6:18 PM EST, February 22, 2014
SOCHI, Russia — The image of a woman Korean television identified as Russian judge Alla Shekhovtseva hugging Russian gold medalist Adelina Sotnikova is being circulated as alleged evidence of a conspiracy to defeat South Korea’s Yuna Kim in the women’s Olympic figure skating event that ended Thursday.
The picture, which dozens of Koreans emailed me, comes from a telecast by Korean broadcaster SBS. A member of NBC’s broadcast team confirmed the scene had been picked up on backstage cameras.
(On the issue of whether it still could have been digitally falsified, photo experts who studied details in the image said the chances of it having been photo shopped were beyond remote.)
What the image shows is a case of bad judgment.
It does not offer any tangible proof that the results showed equally bad judgment.
For Shekhovtseva, wife of a top Russian figure skating federation official, to be embracing a compatriot she had just judged is just another example of the incestuous relationships the International Skating Union makes no attempt to stop. Like ISU officials, Shekhovtseva obviously saw nothing wrong in what she did — in full view of TV cameras.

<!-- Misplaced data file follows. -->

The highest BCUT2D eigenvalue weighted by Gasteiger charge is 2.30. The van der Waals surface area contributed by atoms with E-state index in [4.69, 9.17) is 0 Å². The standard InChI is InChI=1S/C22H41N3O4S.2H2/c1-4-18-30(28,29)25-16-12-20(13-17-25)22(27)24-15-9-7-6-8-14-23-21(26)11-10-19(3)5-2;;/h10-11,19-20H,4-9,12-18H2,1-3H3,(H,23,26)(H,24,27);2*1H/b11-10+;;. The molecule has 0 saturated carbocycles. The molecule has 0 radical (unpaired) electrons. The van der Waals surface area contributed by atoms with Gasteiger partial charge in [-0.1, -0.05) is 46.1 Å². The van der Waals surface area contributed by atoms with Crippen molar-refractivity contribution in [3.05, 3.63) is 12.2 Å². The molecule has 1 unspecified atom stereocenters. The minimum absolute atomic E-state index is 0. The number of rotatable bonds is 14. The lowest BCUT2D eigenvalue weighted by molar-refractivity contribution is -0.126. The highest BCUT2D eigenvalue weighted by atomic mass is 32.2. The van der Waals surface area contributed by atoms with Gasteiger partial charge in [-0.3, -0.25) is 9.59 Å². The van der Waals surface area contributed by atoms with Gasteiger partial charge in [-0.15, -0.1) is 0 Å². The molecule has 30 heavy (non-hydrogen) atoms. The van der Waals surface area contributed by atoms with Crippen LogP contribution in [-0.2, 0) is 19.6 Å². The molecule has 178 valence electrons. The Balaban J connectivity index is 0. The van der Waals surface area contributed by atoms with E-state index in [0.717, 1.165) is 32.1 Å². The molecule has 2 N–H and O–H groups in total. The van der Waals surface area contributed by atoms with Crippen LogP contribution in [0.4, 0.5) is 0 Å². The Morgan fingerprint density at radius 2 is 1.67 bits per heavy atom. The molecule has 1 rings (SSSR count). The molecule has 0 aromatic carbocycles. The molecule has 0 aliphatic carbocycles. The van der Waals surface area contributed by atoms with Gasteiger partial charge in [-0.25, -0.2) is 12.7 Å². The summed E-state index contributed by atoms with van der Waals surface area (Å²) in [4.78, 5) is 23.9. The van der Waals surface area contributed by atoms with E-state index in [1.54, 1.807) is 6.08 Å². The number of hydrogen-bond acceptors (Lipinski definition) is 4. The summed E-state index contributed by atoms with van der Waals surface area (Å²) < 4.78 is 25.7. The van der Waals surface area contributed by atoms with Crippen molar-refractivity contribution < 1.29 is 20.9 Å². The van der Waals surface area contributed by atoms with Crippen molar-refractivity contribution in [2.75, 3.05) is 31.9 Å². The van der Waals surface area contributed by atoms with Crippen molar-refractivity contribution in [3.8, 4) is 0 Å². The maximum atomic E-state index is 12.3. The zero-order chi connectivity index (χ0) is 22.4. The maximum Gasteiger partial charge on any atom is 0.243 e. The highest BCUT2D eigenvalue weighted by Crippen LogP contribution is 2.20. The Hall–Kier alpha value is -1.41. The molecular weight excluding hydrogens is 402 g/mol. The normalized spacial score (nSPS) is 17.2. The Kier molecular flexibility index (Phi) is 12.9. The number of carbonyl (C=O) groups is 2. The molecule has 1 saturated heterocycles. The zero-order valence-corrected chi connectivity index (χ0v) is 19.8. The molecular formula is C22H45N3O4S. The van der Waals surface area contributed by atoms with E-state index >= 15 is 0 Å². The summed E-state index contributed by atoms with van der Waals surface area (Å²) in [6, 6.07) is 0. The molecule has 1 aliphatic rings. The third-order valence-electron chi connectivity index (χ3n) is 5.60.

Most of the time, these relationships go unnoticed because there is minimal argument about results.
But each national figure skating federation is involved in the training and nomination of its international judges. Those judges often watch practices of skaters from their own country and offer tips to help improve their scores.
That is akin to having an NFL referee from Chicago going to Bears’ practice and showing the offensive linemen how to avoid being called for holding.
That judges feel more allegiance to their national federations than they do to the world of skating always has the potential to cause controversy. International Skating Union officials simply will not acknowledge the image problems created because they don’t have independent judges.
In this case, the problem is worse because Shekhovtseva is married to Valentin Piseev, the former president and current general director of the Russian Figure Skating Federation.
The ISU has a constitutional rule, that disqualifies anyone from officiating an event who “due to their relationships, may reasonably appear to be in a conflict of interest position regarding a competing skater.’’
But ISU president Ottavio Cinquanta dismissed the notion people with such personal relationships should not be allowed to judge.
“Would you rather have an idiot acting as a judge than a good one who is a relative of the manager of a federation?” Cinquanta told the Tribune. “It is far more important to have a good judge than a possible conflict of interest.’’
The Korean Skating Union reportedly filed a protest of the women’s event with the ISU Saturday, but such an action would be futile on several counts, including not being filed in time, according to the ISU constitution.
Rule 123 allows protests of results “only in the case of incorrect mathematical calculation.”
The only thing the ISU miscalculated here is how bad it looks.
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